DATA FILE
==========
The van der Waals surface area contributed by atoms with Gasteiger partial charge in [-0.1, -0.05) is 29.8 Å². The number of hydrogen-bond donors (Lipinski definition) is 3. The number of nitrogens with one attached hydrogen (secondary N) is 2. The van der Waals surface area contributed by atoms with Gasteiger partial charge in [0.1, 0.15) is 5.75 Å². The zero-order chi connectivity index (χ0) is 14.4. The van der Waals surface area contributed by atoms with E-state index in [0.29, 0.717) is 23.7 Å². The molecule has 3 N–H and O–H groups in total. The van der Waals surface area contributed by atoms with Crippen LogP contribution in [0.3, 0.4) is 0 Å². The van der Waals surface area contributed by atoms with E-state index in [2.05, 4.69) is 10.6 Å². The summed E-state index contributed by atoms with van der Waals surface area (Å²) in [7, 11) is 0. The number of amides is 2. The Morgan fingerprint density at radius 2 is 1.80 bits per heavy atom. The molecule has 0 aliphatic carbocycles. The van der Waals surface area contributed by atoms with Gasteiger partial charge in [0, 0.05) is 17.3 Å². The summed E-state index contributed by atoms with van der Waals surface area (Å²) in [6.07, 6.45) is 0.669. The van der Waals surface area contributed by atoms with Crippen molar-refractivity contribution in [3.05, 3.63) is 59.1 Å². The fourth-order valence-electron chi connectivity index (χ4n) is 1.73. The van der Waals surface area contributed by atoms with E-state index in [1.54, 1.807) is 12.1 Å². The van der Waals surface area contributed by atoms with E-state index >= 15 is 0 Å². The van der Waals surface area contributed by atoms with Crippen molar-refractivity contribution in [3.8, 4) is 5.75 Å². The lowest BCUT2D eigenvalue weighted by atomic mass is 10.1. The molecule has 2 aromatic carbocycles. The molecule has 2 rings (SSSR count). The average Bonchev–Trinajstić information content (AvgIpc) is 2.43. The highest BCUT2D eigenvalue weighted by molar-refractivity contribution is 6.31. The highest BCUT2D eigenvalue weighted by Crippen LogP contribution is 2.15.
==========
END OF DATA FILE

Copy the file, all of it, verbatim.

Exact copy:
The van der Waals surface area contributed by atoms with Gasteiger partial charge in [-0.1, -0.05) is 29.8 Å². The number of hydrogen-bond donors (Lipinski definition) is 3. The number of nitrogens with one attached hydrogen (secondary N) is 2. The van der Waals surface area contributed by atoms with Gasteiger partial charge in [0.1, 0.15) is 5.75 Å². The zero-order chi connectivity index (χ0) is 14.4. The van der Waals surface area contributed by atoms with E-state index in [0.29, 0.717) is 23.7 Å². The molecule has 3 N–H and O–H groups in total. The van der Waals surface area contributed by atoms with Crippen LogP contribution in [0.3, 0.4) is 0 Å². The van der Waals surface area contributed by atoms with E-state index in [2.05, 4.69) is 10.6 Å². The summed E-state index contributed by atoms with van der Waals surface area (Å²) in [7, 11) is 0. The number of amides is 2. The Morgan fingerprint density at radius 2 is 1.80 bits per heavy atom. The molecule has 0 aliphatic carbocycles. The van der Waals surface area contributed by atoms with Gasteiger partial charge in [0, 0.05) is 17.3 Å². The summed E-state index contributed by atoms with van der Waals surface area (Å²) in [6.07, 6.45) is 0.669. The van der Waals surface area contributed by atoms with Crippen molar-refractivity contribution in [3.05, 3.63) is 59.1 Å². The fourth-order valence-electron chi connectivity index (χ4n) is 1.73. The van der Waals surface area contributed by atoms with E-state index in [1.54, 1.807) is 12.1 Å². The van der Waals surface area contributed by atoms with E-state index >= 15 is 0 Å². The van der Waals surface area contributed by atoms with Crippen molar-refractivity contribution in [3.8, 4) is 5.75 Å². The lowest BCUT2D eigenvalue weighted by atomic mass is 10.1. The molecule has 2 aromatic carbocycles. The molecule has 2 rings (SSSR count). The average Bonchev–Trinajstić information content (AvgIpc) is 2.43. The highest BCUT2D eigenvalue weighted by molar-refractivity contribution is 6.31. The highest BCUT2D eigenvalue weighted by Crippen LogP contribution is 2.15.